It is a regulation that was brought in by the EU in 2012 to offer more information to consumers on tyre safety (which you can read more about here) and the tyre’s impact on the environment.
The labels comprise three pictures which each denote three separate things - fuel economy, wet grip and noise. They are effectively a rating system that lets you know how efficient your tyres are in certain areas, but what repercussions do these different efficiencies have on you, your car and your wallet?
Tyre labelling for fuel economy ranges from A to G. It uses a coloured scale: a black arrow with a large white letter points to the rating for the tyre. Tyres with the best fuel economy have a green ‘A’ rating. Tyres with the worst mpg have a red ‘G’ rating.
The difference between the best and worst rating can be 7.5%. As tyres account for 20% of a car’s overall fuel consumption, choosing wisely here can give significant savings. The more miles you do, the more money a fuel-efficient tyre will save.
Tyre labelling for wet grip ranges from A to G. A black arrow and white letter points to the rating for that tyre. The rating depicts stopping distances in rainy weather.
The difference between each letter is around 2.5 metres when braking from 50mph – that’s well over half a car-length. An ‘A’ rated tyre will come to a stop 18 metres before an ‘F’ rated tyre in the wet. For more information about tyre safety in general read our complete tyre safety guide.
Tyre labelling for noise is made up of three ‘sound wave’ bars. The rating can be either one, two or three black-coloured bars; the overall decibel rating is given in large white numbers.
It is an external noise rating: one black bar means the tyre is 3db or more below future EU legislation. Two black bars means the tyre meets current and future legislation. Three bars means the tyre meets current legislation – but will fail to meet future legislation (although you will still be able to use it if you’ve already bought it).
READ MORE: The RAC's complete guide to tyre buying
Where will I see a tyre label when buying car tyres?
Tyre labelling is stuck on all new car tyres – but you probably won’t see this if you’re buying from a tyre retailer. Instead, the salesperson will be able to advise you before purchase, and show you labels of the tyres you can choose for your car.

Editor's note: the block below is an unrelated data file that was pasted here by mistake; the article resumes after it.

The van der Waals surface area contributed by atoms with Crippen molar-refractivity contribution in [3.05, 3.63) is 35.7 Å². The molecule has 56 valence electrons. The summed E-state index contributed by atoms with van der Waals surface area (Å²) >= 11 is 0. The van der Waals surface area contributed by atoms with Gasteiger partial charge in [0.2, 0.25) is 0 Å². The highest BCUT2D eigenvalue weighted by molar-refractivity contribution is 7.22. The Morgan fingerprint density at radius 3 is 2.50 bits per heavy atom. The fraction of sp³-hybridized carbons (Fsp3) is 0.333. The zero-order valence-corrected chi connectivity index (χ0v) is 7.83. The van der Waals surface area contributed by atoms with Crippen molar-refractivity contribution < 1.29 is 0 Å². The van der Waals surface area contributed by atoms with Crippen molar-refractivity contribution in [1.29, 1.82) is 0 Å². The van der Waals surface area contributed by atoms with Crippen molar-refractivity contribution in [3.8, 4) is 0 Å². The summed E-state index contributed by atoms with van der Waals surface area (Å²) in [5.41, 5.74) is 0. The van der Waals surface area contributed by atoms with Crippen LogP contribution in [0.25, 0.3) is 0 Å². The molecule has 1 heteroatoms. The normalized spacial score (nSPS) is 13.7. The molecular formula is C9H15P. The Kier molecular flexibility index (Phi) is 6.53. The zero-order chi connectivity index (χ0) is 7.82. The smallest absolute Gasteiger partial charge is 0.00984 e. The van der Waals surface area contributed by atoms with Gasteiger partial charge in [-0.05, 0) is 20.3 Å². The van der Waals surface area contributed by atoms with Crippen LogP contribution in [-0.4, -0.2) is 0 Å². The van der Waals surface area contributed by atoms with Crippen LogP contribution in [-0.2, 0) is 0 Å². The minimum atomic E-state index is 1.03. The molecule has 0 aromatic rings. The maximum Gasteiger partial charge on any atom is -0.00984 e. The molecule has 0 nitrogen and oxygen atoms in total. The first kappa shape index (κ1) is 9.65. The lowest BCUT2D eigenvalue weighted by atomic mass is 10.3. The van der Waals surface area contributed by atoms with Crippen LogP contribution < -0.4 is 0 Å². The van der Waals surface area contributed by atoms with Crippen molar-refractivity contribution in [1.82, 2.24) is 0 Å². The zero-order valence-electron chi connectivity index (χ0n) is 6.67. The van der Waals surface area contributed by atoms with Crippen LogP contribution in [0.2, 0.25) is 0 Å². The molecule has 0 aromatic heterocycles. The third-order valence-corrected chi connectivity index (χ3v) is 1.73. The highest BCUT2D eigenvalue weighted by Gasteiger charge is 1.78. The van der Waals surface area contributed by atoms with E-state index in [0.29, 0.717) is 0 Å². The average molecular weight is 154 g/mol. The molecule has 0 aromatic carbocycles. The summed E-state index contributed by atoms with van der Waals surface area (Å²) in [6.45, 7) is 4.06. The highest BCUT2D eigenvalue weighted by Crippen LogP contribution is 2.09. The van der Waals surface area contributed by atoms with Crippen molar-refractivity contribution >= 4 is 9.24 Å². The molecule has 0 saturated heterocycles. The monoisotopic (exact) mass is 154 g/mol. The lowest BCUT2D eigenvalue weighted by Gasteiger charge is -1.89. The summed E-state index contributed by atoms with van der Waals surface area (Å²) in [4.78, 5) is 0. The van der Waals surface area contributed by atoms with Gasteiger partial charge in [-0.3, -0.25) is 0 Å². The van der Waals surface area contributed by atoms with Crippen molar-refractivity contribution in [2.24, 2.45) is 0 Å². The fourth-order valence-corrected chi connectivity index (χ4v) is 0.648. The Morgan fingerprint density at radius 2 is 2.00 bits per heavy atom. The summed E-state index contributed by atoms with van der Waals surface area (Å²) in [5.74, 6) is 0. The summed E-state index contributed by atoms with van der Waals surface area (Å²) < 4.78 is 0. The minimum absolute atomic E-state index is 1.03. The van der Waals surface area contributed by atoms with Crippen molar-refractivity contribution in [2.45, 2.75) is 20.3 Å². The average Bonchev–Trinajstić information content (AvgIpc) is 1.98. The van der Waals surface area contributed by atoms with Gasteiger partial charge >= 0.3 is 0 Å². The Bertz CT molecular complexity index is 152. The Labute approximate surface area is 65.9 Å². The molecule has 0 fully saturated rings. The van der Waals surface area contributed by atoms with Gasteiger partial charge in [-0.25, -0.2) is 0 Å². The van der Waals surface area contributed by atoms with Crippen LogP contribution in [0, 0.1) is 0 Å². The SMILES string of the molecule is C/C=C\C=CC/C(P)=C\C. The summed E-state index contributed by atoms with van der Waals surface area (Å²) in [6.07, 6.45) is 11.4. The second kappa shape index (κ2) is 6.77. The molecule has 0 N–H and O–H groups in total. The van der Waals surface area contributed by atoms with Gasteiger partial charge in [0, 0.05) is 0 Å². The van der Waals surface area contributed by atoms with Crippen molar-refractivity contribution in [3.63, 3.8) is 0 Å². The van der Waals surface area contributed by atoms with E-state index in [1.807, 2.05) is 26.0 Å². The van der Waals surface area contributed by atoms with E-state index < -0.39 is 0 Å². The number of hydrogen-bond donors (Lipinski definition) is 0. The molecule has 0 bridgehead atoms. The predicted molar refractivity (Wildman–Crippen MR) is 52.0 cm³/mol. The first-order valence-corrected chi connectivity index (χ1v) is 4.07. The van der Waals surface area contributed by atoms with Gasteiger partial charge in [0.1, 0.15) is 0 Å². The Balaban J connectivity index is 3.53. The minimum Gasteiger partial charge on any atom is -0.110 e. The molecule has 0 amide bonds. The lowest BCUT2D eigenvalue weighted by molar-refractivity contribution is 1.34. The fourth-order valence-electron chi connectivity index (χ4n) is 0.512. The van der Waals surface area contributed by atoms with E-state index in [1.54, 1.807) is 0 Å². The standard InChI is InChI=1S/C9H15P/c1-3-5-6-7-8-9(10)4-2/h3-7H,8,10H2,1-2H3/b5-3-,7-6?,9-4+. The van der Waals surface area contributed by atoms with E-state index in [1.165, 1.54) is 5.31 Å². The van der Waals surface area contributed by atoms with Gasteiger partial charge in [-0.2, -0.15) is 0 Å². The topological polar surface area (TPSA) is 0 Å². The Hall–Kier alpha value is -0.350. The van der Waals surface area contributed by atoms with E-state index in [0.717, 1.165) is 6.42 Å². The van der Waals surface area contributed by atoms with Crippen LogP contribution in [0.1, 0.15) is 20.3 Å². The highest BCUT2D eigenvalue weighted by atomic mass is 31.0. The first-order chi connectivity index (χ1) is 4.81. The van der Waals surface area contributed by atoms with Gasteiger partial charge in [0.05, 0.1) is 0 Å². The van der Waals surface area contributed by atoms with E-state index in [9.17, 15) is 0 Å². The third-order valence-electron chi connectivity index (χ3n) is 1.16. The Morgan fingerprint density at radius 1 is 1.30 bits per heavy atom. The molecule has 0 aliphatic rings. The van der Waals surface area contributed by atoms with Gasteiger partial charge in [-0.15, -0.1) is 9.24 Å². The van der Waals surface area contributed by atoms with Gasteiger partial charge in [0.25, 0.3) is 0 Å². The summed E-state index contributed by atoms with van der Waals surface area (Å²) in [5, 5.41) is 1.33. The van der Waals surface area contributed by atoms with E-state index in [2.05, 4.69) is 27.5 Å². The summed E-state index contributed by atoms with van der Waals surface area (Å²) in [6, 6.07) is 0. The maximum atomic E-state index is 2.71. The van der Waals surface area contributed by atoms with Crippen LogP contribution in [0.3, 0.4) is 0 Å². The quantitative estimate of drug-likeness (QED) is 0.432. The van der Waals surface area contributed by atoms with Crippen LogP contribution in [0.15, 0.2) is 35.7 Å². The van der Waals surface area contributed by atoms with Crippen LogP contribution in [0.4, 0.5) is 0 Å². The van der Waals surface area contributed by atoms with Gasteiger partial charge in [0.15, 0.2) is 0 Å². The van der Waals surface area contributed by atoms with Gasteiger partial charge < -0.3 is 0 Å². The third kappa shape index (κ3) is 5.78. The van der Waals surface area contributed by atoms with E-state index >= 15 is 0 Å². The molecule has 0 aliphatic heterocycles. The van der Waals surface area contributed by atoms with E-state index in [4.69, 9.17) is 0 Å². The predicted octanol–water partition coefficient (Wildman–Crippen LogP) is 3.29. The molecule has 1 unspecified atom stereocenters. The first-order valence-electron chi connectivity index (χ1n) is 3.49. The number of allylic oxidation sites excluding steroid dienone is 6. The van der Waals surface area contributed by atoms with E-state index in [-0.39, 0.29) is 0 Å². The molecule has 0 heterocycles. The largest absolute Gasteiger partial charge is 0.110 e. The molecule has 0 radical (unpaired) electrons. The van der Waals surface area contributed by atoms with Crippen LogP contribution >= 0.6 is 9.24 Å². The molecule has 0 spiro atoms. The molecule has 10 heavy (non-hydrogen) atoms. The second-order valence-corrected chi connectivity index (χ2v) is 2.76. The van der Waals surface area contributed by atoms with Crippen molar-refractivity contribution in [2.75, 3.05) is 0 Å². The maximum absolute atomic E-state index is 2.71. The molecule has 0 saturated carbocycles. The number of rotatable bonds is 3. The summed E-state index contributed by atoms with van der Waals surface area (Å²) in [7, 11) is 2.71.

Your sales invoice should also include a copy of the tyre label for the tyres fitted to your car.
If searching online, you can see and compare tyre labels to help you choose.
READ MORE: What is an eco tyre?
Do all new car tyres have tyre labelling?
All new tyres sold from November 2012 will feature a tyre label. However, retread or remould tyres are not required to carry tyre labelling.
Many organisations advise against buying retread or remould tyres, for safety reasons.
READ MORE: How to check the legal tyre tread depth
What does tyre labelling mean in the real world?
Tyre labels can tell you a lot. Fuel economy is the measurement likely to mean most as choosing well can save you money.
Michelin estimates that choosing four A-rated tyres instead of four G-rated tyres will cut fuel consumption by 7.5%. Over the lifetime of a car, it will use 80 litres less fuel – that’s a potential saving of £110.
Wet grip is a key safety measurement. Modern cars have ABS and many have ‘brake assist’ which automatically applies maximum braking force in an emergency. It’s thus easy to ‘brake as much as your car is capable of’ when you have to.
The difference in braking distance can thus be down to how well your tyres grip – and just a one-letter distance in wet braking is the difference between you hitting the car in front or stopping well clear of it. The EU-assessed difference between an ‘A’ and ‘G’ tyre label is almost five full car-lengths…
Noise levels are measured externally, but a quieter tyre on the outside will also be quieter inside. You’ll notice this particularly on the motorway, where a better tyre with fewer black bar ‘sound waves’ will generate less background roar that one with more bars.
A quieter tyre will mean you can talk to others more easily and won't need to turn up the radio so much as speeds rise.